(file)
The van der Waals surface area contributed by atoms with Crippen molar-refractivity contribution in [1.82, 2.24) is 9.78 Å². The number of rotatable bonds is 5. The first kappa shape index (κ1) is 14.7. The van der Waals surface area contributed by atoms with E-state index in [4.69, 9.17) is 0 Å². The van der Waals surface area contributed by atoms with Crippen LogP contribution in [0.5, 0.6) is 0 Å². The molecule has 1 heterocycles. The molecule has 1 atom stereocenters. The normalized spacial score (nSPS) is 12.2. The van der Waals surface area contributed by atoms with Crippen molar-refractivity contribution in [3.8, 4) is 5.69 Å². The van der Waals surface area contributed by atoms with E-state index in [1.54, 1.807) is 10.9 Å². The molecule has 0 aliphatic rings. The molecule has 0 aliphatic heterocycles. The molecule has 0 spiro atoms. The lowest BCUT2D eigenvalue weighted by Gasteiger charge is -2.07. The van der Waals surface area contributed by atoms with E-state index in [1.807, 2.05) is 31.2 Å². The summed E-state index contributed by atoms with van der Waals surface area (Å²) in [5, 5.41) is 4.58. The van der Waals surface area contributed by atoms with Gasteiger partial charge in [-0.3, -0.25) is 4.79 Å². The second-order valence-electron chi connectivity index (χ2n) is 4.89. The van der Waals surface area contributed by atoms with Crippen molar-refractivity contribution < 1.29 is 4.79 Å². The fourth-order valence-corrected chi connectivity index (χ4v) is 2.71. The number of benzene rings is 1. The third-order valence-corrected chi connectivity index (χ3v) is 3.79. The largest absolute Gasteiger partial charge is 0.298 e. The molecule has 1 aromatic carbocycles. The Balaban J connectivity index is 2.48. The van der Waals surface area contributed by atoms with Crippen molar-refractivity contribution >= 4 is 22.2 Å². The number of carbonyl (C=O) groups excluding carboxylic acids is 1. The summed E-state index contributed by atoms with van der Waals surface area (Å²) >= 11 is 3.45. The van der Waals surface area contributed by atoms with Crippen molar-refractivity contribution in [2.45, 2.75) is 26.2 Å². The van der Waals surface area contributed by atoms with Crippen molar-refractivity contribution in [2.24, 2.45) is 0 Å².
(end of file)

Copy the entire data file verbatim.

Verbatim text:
The van der Waals surface area contributed by atoms with Crippen molar-refractivity contribution in [1.82, 2.24) is 9.78 Å². The number of rotatable bonds is 5. The first kappa shape index (κ1) is 14.7. The van der Waals surface area contributed by atoms with E-state index in [4.69, 9.17) is 0 Å². The van der Waals surface area contributed by atoms with Crippen LogP contribution in [0.5, 0.6) is 0 Å². The molecule has 1 heterocycles. The molecule has 1 atom stereocenters. The normalized spacial score (nSPS) is 12.2. The van der Waals surface area contributed by atoms with Crippen molar-refractivity contribution in [3.8, 4) is 5.69 Å². The van der Waals surface area contributed by atoms with E-state index in [1.54, 1.807) is 10.9 Å². The molecule has 0 aliphatic rings. The molecule has 0 aliphatic heterocycles. The molecule has 0 spiro atoms. The lowest BCUT2D eigenvalue weighted by Gasteiger charge is -2.07. The van der Waals surface area contributed by atoms with E-state index in [1.807, 2.05) is 31.2 Å². The summed E-state index contributed by atoms with van der Waals surface area (Å²) in [5, 5.41) is 4.58. The van der Waals surface area contributed by atoms with Gasteiger partial charge in [-0.3, -0.25) is 4.79 Å². The second-order valence-electron chi connectivity index (χ2n) is 4.89. The van der Waals surface area contributed by atoms with Crippen molar-refractivity contribution < 1.29 is 4.79 Å². The fourth-order valence-corrected chi connectivity index (χ4v) is 2.71. The number of benzene rings is 1. The third-order valence-corrected chi connectivity index (χ3v) is 3.79. The largest absolute Gasteiger partial charge is 0.298 e. The molecule has 1 aromatic carbocycles. The Balaban J connectivity index is 2.48. The van der Waals surface area contributed by atoms with Crippen molar-refractivity contribution >= 4 is 22.2 Å². The number of carbonyl (C=O) groups excluding carboxylic acids is 1. The summed E-state index contributed by atoms with van der Waals surface area (Å²) >= 11 is 3.45. The van der Waals surface area contributed by atoms with Crippen molar-refractivity contribution in [2.45, 2.75) is 26.2 Å². The van der Waals surface area contributed by atoms with Crippen molar-refractivity contribution in [2.24, 2.45) is 0 Å².